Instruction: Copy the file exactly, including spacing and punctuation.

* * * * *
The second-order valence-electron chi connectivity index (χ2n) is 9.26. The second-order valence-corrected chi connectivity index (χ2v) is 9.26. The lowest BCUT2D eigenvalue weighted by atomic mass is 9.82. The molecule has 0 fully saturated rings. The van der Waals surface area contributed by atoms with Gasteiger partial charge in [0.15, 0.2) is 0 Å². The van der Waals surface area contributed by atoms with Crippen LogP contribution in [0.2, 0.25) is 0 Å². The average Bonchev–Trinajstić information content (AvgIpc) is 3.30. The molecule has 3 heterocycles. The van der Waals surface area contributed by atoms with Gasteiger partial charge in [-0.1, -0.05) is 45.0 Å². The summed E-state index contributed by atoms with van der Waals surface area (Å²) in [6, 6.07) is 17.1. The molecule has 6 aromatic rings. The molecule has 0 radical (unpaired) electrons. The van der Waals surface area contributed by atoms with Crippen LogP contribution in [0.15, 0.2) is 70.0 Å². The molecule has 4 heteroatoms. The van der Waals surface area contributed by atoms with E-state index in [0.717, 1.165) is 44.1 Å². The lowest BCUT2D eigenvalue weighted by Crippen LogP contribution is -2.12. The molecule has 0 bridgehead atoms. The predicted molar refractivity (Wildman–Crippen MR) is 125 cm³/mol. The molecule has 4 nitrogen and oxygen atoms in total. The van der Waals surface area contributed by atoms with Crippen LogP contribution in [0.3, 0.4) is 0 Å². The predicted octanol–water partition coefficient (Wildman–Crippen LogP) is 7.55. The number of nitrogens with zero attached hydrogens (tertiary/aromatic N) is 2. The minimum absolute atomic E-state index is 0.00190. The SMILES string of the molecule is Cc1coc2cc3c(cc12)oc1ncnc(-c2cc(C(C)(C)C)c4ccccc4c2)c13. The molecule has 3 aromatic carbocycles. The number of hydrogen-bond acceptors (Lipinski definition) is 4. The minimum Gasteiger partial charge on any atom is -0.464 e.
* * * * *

The second-order valence-electron chi connectivity index (χ2n) is 9.26. The second-order valence-corrected chi connectivity index (χ2v) is 9.26. The lowest BCUT2D eigenvalue weighted by atomic mass is 9.82. The molecule has 0 fully saturated rings. The van der Waals surface area contributed by atoms with Gasteiger partial charge in [0.15, 0.2) is 0 Å². The van der Waals surface area contributed by atoms with Crippen LogP contribution in [0.2, 0.25) is 0 Å². The average Bonchev–Trinajstić information content (AvgIpc) is 3.30. The molecule has 3 heterocycles. The van der Waals surface area contributed by atoms with Gasteiger partial charge in [-0.1, -0.05) is 45.0 Å². The summed E-state index contributed by atoms with van der Waals surface area (Å²) in [6, 6.07) is 17.1. The molecule has 6 aromatic rings. The molecule has 0 radical (unpaired) electrons. The van der Waals surface area contributed by atoms with Crippen LogP contribution in [0.15, 0.2) is 70.0 Å². The molecule has 4 heteroatoms. The van der Waals surface area contributed by atoms with E-state index in [0.717, 1.165) is 44.1 Å². The lowest BCUT2D eigenvalue weighted by Crippen LogP contribution is -2.12. The molecule has 0 bridgehead atoms. The predicted molar refractivity (Wildman–Crippen MR) is 125 cm³/mol. The molecule has 4 nitrogen and oxygen atoms in total. The van der Waals surface area contributed by atoms with Crippen LogP contribution in [0.3, 0.4) is 0 Å². The predicted octanol–water partition coefficient (Wildman–Crippen LogP) is 7.55. The number of nitrogens with zero attached hydrogens (tertiary/aromatic N) is 2. The minimum absolute atomic E-state index is 0.00190. The SMILES string of the molecule is Cc1coc2cc3c(cc12)oc1ncnc(-c2cc(C(C)(C)C)c4ccccc4c2)c13. The molecule has 3 aromatic carbocycles. The number of hydrogen-bond acceptors (Lipinski definition) is 4. The minimum Gasteiger partial charge on any atom is -0.464 e.